Sarahah lets its users comment on others anonymously but it doesn't reveal the name and neither does the app allow users to reply to a comment. But what is troublesome is the app is collecting something it doesn't even need. Interestingly, the app was doing the same for the devices running on iOS. After Intercept pointed out the behaviour, he stated "the data request will be removed on next update" and that Sarahah's servers now don't host contacts.
With privacy concerns on the rise, such information is certainly causing a negative effect for the app. The app stands accused of uploading emails and phone numbers from user address books to its servers.
When this news was reported by The Intercept, Zain al-Abidin Tawfiq responded by tweeting that the contact lists were being uploaded "for a planned "find your friends" feature". Julian reportedly found that the same occurs on iPhone, and that the app will also re-download all of your contacts if you haven't accessed it on your phone in some time. However, you can still refuse to give the permission and yet continue to use the app. Things get murky especially since the app doesn't offer any feature that would require access to your contacts. Apparently, the app is uploading users' phone numbers and email addresses in the address book to the company's servers, which was spotted by Zachary Julian, a senior security analyst at Bishop Fox when he installed the app on his Android smartphone, a Galaxy S5 running Android 5.1.1. According to him, the app transmits all of your email and phone contacts stored on the Android operating system. If Sarahah did ever begin showing which of your contacts are on its network, as advertised, this would lead to a new problem-it would make it far easier to deduce who is sending messages.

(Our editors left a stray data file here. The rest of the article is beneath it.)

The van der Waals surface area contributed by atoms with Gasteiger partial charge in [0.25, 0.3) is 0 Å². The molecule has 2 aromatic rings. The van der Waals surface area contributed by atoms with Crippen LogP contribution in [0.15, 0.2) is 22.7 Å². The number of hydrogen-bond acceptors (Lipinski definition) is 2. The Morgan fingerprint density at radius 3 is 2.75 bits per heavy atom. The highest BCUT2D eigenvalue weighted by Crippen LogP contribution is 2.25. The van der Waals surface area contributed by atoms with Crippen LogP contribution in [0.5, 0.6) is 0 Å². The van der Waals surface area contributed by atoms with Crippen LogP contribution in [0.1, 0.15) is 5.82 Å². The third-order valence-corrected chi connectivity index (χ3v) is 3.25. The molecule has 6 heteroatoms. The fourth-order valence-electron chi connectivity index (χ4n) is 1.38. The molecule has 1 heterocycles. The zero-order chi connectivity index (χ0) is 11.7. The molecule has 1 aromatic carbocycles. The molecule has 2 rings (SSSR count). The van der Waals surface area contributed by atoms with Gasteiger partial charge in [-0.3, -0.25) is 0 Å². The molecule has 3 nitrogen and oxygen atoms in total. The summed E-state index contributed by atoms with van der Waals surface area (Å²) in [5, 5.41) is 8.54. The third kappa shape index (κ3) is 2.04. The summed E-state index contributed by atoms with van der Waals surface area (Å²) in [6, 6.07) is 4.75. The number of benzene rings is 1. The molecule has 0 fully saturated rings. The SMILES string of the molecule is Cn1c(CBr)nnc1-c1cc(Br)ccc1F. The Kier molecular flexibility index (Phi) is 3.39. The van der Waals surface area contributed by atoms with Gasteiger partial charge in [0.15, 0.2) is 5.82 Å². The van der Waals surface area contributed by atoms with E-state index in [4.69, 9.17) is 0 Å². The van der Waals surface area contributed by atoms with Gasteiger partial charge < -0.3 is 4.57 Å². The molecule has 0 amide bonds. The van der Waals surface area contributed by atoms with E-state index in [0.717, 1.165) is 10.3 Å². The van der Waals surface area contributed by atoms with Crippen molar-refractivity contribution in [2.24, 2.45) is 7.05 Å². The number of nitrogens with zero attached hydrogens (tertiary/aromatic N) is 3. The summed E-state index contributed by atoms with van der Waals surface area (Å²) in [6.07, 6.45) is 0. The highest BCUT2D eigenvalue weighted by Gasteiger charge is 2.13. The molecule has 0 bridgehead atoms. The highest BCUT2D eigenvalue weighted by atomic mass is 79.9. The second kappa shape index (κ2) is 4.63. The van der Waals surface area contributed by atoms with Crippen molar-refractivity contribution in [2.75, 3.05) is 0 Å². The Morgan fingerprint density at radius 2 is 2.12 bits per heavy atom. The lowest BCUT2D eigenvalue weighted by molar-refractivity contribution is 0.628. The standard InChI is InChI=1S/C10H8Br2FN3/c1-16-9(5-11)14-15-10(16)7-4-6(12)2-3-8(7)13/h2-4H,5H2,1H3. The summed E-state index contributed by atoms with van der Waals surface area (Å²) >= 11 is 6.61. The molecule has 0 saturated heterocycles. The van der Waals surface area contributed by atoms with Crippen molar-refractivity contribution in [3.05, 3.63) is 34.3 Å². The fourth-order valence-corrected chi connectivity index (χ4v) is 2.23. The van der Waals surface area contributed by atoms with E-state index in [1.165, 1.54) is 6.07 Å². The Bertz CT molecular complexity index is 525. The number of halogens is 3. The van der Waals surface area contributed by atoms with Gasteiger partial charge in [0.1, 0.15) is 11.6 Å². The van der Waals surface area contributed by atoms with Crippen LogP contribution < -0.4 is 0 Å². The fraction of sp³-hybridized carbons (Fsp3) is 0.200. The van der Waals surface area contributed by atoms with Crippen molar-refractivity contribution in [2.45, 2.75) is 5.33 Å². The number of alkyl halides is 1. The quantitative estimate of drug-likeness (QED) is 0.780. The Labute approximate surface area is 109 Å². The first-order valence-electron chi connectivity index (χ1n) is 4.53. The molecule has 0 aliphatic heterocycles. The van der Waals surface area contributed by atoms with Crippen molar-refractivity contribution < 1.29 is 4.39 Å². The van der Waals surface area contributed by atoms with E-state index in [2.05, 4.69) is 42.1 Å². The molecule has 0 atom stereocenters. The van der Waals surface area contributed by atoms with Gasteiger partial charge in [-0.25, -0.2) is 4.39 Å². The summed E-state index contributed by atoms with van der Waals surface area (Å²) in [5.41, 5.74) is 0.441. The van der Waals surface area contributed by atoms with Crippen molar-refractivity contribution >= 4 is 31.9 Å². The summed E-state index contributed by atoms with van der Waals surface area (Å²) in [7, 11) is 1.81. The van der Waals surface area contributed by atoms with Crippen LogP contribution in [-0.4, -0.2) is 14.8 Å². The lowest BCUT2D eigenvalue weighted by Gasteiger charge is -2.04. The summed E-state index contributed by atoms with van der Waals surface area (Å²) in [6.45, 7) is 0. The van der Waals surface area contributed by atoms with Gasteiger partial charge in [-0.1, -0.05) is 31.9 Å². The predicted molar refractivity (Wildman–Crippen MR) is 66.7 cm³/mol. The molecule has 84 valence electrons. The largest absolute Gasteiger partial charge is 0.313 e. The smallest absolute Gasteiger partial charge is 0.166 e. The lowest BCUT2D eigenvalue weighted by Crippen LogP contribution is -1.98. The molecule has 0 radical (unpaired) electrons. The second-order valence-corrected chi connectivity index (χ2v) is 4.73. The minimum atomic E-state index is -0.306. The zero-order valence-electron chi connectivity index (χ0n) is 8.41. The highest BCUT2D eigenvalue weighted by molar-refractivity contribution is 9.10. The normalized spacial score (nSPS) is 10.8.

For those who have installed Sarahah but no longer wish to share their data, head over to settings apps and select the app. The site does not ask for permissions to access contacts from any of your address books.